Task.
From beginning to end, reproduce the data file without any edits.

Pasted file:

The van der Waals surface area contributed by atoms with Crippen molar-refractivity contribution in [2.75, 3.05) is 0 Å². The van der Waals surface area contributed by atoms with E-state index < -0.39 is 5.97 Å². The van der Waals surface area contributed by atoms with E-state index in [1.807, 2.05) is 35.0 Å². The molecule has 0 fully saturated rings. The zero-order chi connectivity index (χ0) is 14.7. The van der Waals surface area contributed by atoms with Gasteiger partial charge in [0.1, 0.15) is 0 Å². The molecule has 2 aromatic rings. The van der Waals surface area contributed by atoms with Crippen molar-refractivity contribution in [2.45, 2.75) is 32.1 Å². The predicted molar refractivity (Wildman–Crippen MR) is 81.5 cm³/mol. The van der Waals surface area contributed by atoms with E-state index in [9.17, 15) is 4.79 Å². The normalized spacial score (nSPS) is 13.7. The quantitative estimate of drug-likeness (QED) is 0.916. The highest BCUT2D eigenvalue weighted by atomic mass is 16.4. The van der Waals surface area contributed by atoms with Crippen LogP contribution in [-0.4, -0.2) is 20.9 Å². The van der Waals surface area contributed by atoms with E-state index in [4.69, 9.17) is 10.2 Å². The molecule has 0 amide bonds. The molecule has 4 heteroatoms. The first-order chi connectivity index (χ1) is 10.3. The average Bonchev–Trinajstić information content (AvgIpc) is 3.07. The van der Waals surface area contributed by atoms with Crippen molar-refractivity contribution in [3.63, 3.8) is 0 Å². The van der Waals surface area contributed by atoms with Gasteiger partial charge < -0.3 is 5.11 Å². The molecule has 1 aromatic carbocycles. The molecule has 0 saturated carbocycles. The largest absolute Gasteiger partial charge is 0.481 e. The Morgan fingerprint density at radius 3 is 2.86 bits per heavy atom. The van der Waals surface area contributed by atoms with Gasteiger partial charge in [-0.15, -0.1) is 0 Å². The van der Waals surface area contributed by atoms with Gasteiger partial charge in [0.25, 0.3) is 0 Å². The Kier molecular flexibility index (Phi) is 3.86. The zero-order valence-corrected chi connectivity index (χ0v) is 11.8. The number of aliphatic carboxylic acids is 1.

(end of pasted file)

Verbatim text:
The van der Waals surface area contributed by atoms with Crippen molar-refractivity contribution in [2.75, 3.05) is 0 Å². The van der Waals surface area contributed by atoms with E-state index < -0.39 is 5.97 Å². The van der Waals surface area contributed by atoms with E-state index in [1.807, 2.05) is 35.0 Å². The molecule has 0 fully saturated rings. The zero-order chi connectivity index (χ0) is 14.7. The van der Waals surface area contributed by atoms with Gasteiger partial charge in [0.1, 0.15) is 0 Å². The molecule has 2 aromatic rings. The van der Waals surface area contributed by atoms with Crippen molar-refractivity contribution in [2.45, 2.75) is 32.1 Å². The predicted molar refractivity (Wildman–Crippen MR) is 81.5 cm³/mol. The van der Waals surface area contributed by atoms with E-state index in [9.17, 15) is 4.79 Å². The normalized spacial score (nSPS) is 13.7. The quantitative estimate of drug-likeness (QED) is 0.916. The highest BCUT2D eigenvalue weighted by atomic mass is 16.4. The van der Waals surface area contributed by atoms with Crippen LogP contribution in [-0.4, -0.2) is 20.9 Å². The van der Waals surface area contributed by atoms with E-state index in [4.69, 9.17) is 10.2 Å². The molecule has 0 amide bonds. The molecule has 4 heteroatoms. The first-order chi connectivity index (χ1) is 10.3. The average Bonchev–Trinajstić information content (AvgIpc) is 3.07. The van der Waals surface area contributed by atoms with Crippen molar-refractivity contribution in [3.63, 3.8) is 0 Å². The van der Waals surface area contributed by atoms with Gasteiger partial charge < -0.3 is 5.11 Å². The molecule has 1 aromatic carbocycles. The molecule has 0 saturated carbocycles. The largest absolute Gasteiger partial charge is 0.481 e. The Morgan fingerprint density at radius 3 is 2.86 bits per heavy atom. The van der Waals surface area contributed by atoms with Gasteiger partial charge in [-0.15, -0.1) is 0 Å². The van der Waals surface area contributed by atoms with Gasteiger partial charge in [0.25, 0.3) is 0 Å². The Kier molecular flexibility index (Phi) is 3.86. The zero-order valence-corrected chi connectivity index (χ0v) is 11.8. The number of aliphatic carboxylic acids is 1.